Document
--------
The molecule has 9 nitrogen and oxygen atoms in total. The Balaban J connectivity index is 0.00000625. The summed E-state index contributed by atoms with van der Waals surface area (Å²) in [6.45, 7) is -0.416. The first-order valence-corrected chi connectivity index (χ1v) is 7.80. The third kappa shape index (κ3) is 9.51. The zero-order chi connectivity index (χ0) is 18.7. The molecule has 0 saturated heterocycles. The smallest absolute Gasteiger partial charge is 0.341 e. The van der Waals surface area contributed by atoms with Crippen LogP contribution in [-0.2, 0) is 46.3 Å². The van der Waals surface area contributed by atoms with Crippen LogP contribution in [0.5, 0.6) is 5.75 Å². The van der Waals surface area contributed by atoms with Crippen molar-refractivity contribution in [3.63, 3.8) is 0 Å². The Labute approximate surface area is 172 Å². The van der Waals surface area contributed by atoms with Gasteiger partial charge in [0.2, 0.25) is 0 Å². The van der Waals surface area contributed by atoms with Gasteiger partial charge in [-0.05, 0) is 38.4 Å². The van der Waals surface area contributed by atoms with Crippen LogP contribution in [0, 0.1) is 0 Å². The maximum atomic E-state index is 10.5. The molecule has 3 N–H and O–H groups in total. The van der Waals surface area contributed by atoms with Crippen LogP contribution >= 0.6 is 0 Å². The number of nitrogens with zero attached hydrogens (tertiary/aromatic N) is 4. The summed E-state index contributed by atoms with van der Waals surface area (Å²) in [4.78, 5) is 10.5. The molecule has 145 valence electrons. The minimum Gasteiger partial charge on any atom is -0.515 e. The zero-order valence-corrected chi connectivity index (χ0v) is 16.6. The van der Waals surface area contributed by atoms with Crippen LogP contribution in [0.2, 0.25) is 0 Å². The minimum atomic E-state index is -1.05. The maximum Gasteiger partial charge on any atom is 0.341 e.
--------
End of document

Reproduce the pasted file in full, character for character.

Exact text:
The molecule has 9 nitrogen and oxygen atoms in total. The Balaban J connectivity index is 0.00000625. The summed E-state index contributed by atoms with van der Waals surface area (Å²) in [6.45, 7) is -0.416. The first-order valence-corrected chi connectivity index (χ1v) is 7.80. The third kappa shape index (κ3) is 9.51. The zero-order chi connectivity index (χ0) is 18.7. The molecule has 0 saturated heterocycles. The smallest absolute Gasteiger partial charge is 0.341 e. The van der Waals surface area contributed by atoms with Crippen LogP contribution in [-0.2, 0) is 46.3 Å². The van der Waals surface area contributed by atoms with Crippen LogP contribution in [0.5, 0.6) is 5.75 Å². The van der Waals surface area contributed by atoms with Crippen molar-refractivity contribution in [3.63, 3.8) is 0 Å². The Labute approximate surface area is 172 Å². The van der Waals surface area contributed by atoms with Gasteiger partial charge in [0.2, 0.25) is 0 Å². The van der Waals surface area contributed by atoms with Gasteiger partial charge in [-0.05, 0) is 38.4 Å². The van der Waals surface area contributed by atoms with Crippen LogP contribution in [0, 0.1) is 0 Å². The maximum atomic E-state index is 10.5. The molecule has 3 N–H and O–H groups in total. The van der Waals surface area contributed by atoms with Crippen LogP contribution >= 0.6 is 0 Å². The number of nitrogens with zero attached hydrogens (tertiary/aromatic N) is 4. The summed E-state index contributed by atoms with van der Waals surface area (Å²) in [4.78, 5) is 10.5. The molecule has 145 valence electrons. The minimum Gasteiger partial charge on any atom is -0.515 e. The zero-order valence-corrected chi connectivity index (χ0v) is 16.6. The van der Waals surface area contributed by atoms with Crippen LogP contribution in [0.2, 0.25) is 0 Å². The minimum atomic E-state index is -1.05. The maximum Gasteiger partial charge on any atom is 0.341 e.